Global Handwashing Day was founded by the Global Public-Private Partnership for Handwashing, and is an opportunity to design, test, and replicate creative ways to encourage people to wash their hands with soap at critical times. This year’s theme is “Make Handwashing a Habit!” For handwashing to be effective it must be practised consistently at key times, such as after using the toilet or before contact with food. While habits must be developed over time, this theme emphasises the importance of handwashing as a ritual behaviour for long-term sustainability.
IRC is proud to be an affiliate member of the Global Public-Private Partnership for Handwashing. Especially for Global Handwashing Day we created a fun quiz so that you can not only test your knowledge but also learn a bit about what we are doing to promote handwashing.
Don’t forget to visit the Global Handwashing Day website for resources and updates on global handwashing promotion. For the latest research and developments, also check out the handwashing posts on Sanitation Updates.
Now take the quiz to see if you are a Handwashing Champion!
This blog was originally posted on the IRC website.
IRC has compiled a growing repository of tools and guidance for strengthening water, sanitation and hygiene (WASH) service delivery.
Achieving the Sustainable Development Goal (SDG) of universal access to WASH by 2030 requires a systems approach, This means tackling all dimensions such as monitoring systems to see whether services are delivered; financing frameworks that define who pays for what and how; and procurement mechanisms for infrastructure development.
The toolkit is organised around the two related goals of delivering services and delivering change.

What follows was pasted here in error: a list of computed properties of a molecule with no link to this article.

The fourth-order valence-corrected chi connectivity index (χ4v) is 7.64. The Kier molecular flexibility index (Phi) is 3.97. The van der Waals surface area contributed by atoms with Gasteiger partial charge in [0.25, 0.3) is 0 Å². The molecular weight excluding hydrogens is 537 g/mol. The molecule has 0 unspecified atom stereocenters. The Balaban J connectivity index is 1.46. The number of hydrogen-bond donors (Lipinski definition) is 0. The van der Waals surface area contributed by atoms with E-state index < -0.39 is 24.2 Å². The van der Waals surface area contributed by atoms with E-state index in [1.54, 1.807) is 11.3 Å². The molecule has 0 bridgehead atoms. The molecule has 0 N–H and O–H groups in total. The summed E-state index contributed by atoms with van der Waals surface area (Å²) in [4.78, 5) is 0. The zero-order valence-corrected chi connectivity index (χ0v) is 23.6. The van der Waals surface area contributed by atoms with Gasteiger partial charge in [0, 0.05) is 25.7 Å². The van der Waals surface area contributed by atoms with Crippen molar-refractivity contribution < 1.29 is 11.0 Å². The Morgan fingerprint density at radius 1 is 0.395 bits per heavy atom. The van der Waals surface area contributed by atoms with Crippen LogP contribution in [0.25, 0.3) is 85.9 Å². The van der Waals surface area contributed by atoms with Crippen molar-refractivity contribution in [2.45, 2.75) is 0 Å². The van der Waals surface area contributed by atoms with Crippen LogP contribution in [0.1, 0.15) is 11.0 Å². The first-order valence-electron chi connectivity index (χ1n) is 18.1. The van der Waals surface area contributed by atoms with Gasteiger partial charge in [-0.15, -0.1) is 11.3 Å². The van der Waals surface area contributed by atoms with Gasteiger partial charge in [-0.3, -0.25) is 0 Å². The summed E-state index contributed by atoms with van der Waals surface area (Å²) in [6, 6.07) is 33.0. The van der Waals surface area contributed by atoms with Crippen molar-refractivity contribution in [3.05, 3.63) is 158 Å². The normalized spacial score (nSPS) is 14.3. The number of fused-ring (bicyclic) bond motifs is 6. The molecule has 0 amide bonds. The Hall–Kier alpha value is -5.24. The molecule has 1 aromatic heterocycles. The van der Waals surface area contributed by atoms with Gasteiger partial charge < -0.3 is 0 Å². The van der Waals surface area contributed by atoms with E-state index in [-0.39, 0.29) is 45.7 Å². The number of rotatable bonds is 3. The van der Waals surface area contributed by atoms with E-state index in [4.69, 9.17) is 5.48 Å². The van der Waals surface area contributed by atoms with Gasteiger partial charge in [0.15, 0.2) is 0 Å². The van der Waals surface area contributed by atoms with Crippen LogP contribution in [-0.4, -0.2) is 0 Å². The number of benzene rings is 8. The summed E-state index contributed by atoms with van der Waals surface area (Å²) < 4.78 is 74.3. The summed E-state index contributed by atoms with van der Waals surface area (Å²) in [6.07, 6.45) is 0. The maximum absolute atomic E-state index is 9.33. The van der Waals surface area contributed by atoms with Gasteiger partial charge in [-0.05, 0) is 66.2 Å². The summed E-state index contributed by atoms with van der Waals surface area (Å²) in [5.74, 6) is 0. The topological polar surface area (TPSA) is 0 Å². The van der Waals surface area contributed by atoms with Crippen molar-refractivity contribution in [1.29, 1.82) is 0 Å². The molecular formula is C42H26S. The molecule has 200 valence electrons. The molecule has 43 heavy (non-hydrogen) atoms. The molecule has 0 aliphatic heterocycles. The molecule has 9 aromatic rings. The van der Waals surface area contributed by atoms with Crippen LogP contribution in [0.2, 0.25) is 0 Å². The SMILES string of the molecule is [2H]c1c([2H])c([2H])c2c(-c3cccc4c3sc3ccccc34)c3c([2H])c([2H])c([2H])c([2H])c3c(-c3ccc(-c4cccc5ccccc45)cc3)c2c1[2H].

The toolkit covers both water supply and sanitation. Sanitation and hygiene-specific tools have been grouped under the sanitation and behaviour change blocks.
Included are best practices, case studies and approaches developed and tested in IRC’s work with governments, NGOs and other partners in over 20 countries.
The tools come from big, multi-country initiatives, such as WASHCost, Triple-S and WASHTech, as well as more focused pieces of work, such as our partnership with the government of Ethiopia to develop guidelines for self-supply.
We are in the early stages of development, so for now the toolkit is a beta product. We encourage you to use and build on our work. We do, however, request you to acknowledge the source and share your experience with us. We also welcome your feedback as we continue to expand and refine the toolkit. Please send your comments, questions and experiences to email@example.com.
The toolkit is available at: www.ircwash.org/wash-tools
The decision to divert funding from water to sanitation turned sour when drought struck India.
A budget tracking study in India revealed that the shift of policy focus from water to sanitation has resulted in a cut in government spending on rural water supply. This was a cause of concern because at the time of the study (August-December 2015) six of the seven states reviewed were reeling under severe drought.